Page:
Furthermore, Mr Barron said that the Irish High Court does not know what evidence would be available to the French authorities in the case of a retrial for Mr Bailey in France and what issues would likely arise. “It is impossible to make a judgement of fair procedures until we actually know who turns up for the trial. We are completely in the dark,” he submitted. He asked how could the High Court decide if it would be a fair trial, when one knows nothing concerning what the retrial would be about.

Mr Barron said the decision from the trial in Mr Bailey’s absence in the Paris court last year should not be parsed and analysed. They had applied their rule of procedure and ended up with a result, he said. The lawyer submitted that one does not know what the investigative procedure was nor the steps taken.

In summary, Mr Barron argued that there is a “prima facie” obligation to execute the EAW and surrender Mr Bailey to France. Ms du Plantier was killed and there is a strong public interest in Mr Bailey’s surrender and one runs the risk of losing sight of this, he added.

The barrister submitted that Mr Bailey has been suspected of the killing of Ms du Plantier for 24 years, has been the subject of an investigation by gardai, his suspected involvement has been considered by the DPP and he was twice arrested for the purpose of the consideration of the execution of the EAW.

These are important and weighty considerations to be taken into account, he noted. As sad and tragic as this case is, it has been determined in accordance with the law of the land and prohibition to surrender had not been established, he concluded.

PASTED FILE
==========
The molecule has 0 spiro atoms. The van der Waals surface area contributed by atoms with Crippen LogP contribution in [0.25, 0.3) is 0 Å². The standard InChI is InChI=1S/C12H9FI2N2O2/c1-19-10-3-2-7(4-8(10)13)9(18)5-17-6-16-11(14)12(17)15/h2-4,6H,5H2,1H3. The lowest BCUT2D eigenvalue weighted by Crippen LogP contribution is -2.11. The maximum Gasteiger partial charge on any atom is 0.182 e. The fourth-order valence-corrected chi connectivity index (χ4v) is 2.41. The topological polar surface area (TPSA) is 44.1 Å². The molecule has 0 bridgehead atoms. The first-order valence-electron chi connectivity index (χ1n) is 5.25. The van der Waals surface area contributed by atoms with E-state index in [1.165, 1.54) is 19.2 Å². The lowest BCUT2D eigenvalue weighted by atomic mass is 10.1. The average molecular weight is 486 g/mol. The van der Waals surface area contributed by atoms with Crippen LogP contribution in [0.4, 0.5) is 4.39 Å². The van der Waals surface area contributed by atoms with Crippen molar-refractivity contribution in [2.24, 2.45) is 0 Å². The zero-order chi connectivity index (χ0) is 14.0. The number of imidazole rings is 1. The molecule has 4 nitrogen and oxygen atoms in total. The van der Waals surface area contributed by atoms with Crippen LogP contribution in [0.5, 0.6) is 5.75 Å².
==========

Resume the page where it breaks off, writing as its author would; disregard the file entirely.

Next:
In reply, Ronan Munro SC, for Mr Bailey, said the absence of an appeal by the State from the High Court’s decision not to extradite his client to France in 2017 and their conduct in response to the judgement was “extremely important”. Counsel said Mr Barron was a party to the High Court case and he now claimed the judge got it all wrong on the issue of abuse of process. Mr Munro said it was “perfectly open” to the State to appeal the 2017 High Court decision and having not done that created “an issue of estoppel” [a legal principle that prevents someone from arguing something or asserting a right that contradicts what they previously said or agreed to by law].

Mr Munro said Mr Barron had suggested referring the issue to Europe but the lawyer argued that further proceedings after 23 years would be “verging on persecution”.

French authorities previously sought the surrender of Mr Bailey in 2010 but this application was refused by the Supreme Court in 2012, which held that section 44 of the European Arrest Warrant Act 2003 prohibited surrender because the alleged offence was committed outside French territory and Irish law did not allow prosecution for the same offence when committed outside its territory by a non-Irish citizen. Mr Bailey is a British citizen.

A second French extradition request in respect of Mr Bailey was dismissed as an “abuse of process” by the High Court in July 2017. On that occasion, Mr Justice Tony Hunt held that the “unique features” of the case justified “termination” of the proceedings. He said the Minister was “estopped” or halted from obtaining an order for Mr Bailey’s surrender in light of the Supreme Court’s judgement in 2012 on identical relevant facts.

Mr Bailey was present in court for Friday’s hearing. Filmmaker Jim Sheridan had also attended each day of the hearing.

Following the parties’ submissions, Mr Justice Burns said some very important and difficult issues had arisen, which he wanted to give full consideration to and if he came to the conclusion that he needed additional information he would recall both sides. The judge reserved judgment and said he would deliver it on October 12th at 2pm.

Mr Bailey was remanded on continuing bail until that date.